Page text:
Thursday, April 29, 2010

Social skills

I'm not sure what to say about Trooper. I took him to meet two willing (and potentially tasty) friends to see how he would react. On the drive into Charlottesville he was close to me the entire time, either laying with his front legs and head between the front seats, or standing there with head and front feet too far forward, trying to move in on me. He's clearly fine with me and he is with Clay as well, even though they've had limited time together.

He took the opportunity to bark at any pedestrian he saw as we were driving through town and he did the same when I took him out of the car in the parking lot. When we met the two test-bait subjects, he tried his best ferocious shepherd act, hackles up, using his big in-your-face bark.

But these two ladies were not intimidated by him and that confused his little shepherd brain. If his tough guy act fails, he doesn't have anything to fall back on so he figures he might as well be friendly. He sniffed them, walked around, and then came back to sit down next to me when we blocked his attempts to open the door and leave. It's as if he realized that his attempt to handle the situation failed, so he would have to rely on me. That's not really a bad thing, we just need to get him to rely on me in the first instance rather than trying his own, self-taught, approach.

We left, made a couple stops on the way home, and he continued to bark at people from the car, but not at every opportunity. He probably just needs to get out more. The problem is, he's going to make a bad impression when meeting potential adopters and particularly at adoption events. We will have to stand off at a distance and just meet volunteers until he's ready for the public. That's fine, I've done that before, and I think he will come around fairly quickly once realizes that everyone else is having fun. But, looking at the calendar of events and my own schedule in May, I don't know when we are going to be able to make that happen.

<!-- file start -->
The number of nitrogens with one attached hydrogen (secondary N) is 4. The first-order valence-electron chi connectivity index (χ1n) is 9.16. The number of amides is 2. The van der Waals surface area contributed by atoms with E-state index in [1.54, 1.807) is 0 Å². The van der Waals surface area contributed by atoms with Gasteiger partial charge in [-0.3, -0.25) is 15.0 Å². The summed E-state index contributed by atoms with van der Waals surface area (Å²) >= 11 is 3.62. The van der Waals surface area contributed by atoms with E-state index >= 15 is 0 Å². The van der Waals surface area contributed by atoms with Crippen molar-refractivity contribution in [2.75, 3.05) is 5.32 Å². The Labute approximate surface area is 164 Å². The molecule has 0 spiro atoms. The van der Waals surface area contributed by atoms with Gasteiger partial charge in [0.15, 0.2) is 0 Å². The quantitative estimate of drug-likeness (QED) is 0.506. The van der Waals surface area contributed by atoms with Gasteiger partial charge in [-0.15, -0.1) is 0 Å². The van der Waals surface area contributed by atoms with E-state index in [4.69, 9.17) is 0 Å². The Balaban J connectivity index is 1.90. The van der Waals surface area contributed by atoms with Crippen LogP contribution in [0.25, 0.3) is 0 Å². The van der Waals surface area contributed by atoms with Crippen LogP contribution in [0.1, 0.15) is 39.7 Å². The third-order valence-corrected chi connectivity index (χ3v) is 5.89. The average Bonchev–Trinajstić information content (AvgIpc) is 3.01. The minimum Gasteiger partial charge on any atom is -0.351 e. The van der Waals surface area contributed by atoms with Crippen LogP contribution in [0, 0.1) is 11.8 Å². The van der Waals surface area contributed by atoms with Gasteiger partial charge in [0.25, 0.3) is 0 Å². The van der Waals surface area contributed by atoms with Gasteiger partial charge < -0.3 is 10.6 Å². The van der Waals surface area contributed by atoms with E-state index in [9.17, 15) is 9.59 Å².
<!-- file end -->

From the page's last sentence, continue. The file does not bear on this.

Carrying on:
Wednesday, April 28, 2010

Email pics and news

I don't have much to say myself, but here are some pics from recent and not-so-recent emails of former foster dogs.

This Tevya, formerly Diego, from back in September when he had his one year anniversary at his new home. They've moved to a larger space and he has a rottie-mix girlfriend who lives nearby. He's a very lucky, and very spoiled dog.

This is Sampson (from Richmond), whose mom is having a baby. They installed a nice tall and secure fence in their very large backyard, which should help facilitate the dog's co-existence with a new baby.
Also enjoying a new, huge, fenced yard is Tippy (my former foster) and her big brother, Mo. They have anytime access to their new back yard in New York via a doggie door.

Around the same time that I had Tippy, I had another girl named Filly. I recall them being about the same size, a little smallish, but Filly (now called Duchess) has filled out and developed into quite a regal looking shepherd, although the owners report that she's still actually quite goofy.

And finally, for now, here is a picture of Jasper with a 10 week old Shih Tsu puppy. Jasper has the biggest bark of any German Shepherd Dog I have ever heard. He is big, his bark is even bigger, and it's quite intimidating. It's a defense mechanism, but the dog is quite protective of his home. Happily, he landed the absolute perfect home for him and he has learned to live with other dogs, small dogs, and even several cats. He is still wary of strangers but apparently he has quite good paternal instincts in dealing with puppies.
The really great thing about having so many adopted foster dogs is that their owners often refer their friends and family, not just to the resuce, but to me, when they are looking for a dog. That creates sort of a pre-screened pool of applicants. Consequently, I have a couple possible prospects for Trooper. I have to get him out in public and see if he will trust me enough to be comfortable around strangers.